Discover a wealth of interesting, entertaining and informative stories in each issue, delivered to you six times per year.
Tracy Calogheros: Hodul'eh-a is our permanent gallery that will feature the work and the teachings of the Lheidli knowledge keepers over the centuries. Does that sound about right to you?
Chief Dominic Frederick: Yeah it's been an ongoing project for quite a few years. Working together and learning to get along with each other, so that our kids don't fall off the beaten track, so that they will continue to do this in the future.
Tracy: For sure, the museums have a responsibility and a role to reach out, I believe, and find ways to not just repatriate objects, but to really look at reclaiming knowledge and then sharing that knowledge in the broader community. If we don't understand our collective history, warts and all, we're not going to be able to stand side-by-side and build a future together.
Chief Frederick: I think the memorandum really means to us to be part of and working together and how we're gonna work together in the process of collection of all the items, and, for the museum, an artifact for the Lheidli T'enneh and how they're gonna be taken care of on our behalf. We want to be part of that, and that's part of the MOU, and how we're gonna work together.
Tracy: Museums don't traditionally have a wonderful relationship with First Nations and that's changing across the country, but we need to really formalize those changes and make sure that they're protected in perpetuity so that in a future iteration where it's no longer chief Frederick or myself at the helms of our two organizations, that any future organizational relationship will be shaped by this MOU, at a time when everyone has decided that we want to work together and really make sure that we're not only preserving that history, but sharing it and really talking about what happened and what those impacts look like.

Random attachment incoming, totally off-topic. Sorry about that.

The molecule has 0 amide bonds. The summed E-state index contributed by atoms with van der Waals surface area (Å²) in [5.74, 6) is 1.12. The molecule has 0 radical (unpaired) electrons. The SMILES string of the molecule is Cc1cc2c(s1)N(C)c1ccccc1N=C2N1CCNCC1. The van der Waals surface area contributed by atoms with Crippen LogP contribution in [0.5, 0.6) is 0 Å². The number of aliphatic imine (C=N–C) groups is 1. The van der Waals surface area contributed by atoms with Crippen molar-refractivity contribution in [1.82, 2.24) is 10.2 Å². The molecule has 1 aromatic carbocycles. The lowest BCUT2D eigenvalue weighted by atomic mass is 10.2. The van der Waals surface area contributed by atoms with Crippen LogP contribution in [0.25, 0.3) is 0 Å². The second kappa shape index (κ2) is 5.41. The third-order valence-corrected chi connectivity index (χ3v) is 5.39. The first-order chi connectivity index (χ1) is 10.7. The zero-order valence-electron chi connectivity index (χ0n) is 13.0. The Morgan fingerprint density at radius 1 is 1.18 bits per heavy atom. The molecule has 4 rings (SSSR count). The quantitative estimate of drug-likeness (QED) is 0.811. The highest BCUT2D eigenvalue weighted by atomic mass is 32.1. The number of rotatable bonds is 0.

Chief Frederick: The people outside can gain knowledge or an understanding of who we are and that's what it's about, understanding again and the knowledge of who Lheidli T'enneh are. Having the artifacts there so that people can understand that this is what we used to do, this is how it has been put together, and this is how we're moving ahead.
Tracy: One of the things for me that is really important about it is the traditional approach to a community heritage institution is to talk about settlers history and what happened post-contact, but once you start to understand that the First Peoples of Canada have been on the land forever, for millennia, and, in particular where you're talking about our situation, our museum is located in the heart of the traditional Lheidli T'enneh territory and we have lithic evidence going back over 10,000 years, so it has shifted the community's understanding of who settled there and why people settled there.
And really it doesn't matter whether your Lheidli T'enneh or a settler coming to the area, the area is attractive for the reasons that still exist today. It's a crossroads for rivers, it's a crossroads for transportation, it's got wonderful resources available to it.
I really do believe that the single most important way, and most effective way, to eliminate racism and hate and misunderstanding is education, and in a center like a museum, people are used to coming there with an open mind and to be educated so we can offer that space that everyone feels safe in.
It's an important project and the work that we're doing will have far-reaching impacts and it's wonderful to be a part of a project, and part of a friendship, that has this sort of ability to impact people's lives down the road. They talk about intergenerational trauma coming out of some of the horrific histories that we are working to reconcile at this moment. I'm excited to be part of that process of reconciliation and to be looking at intergenerational successes going forward.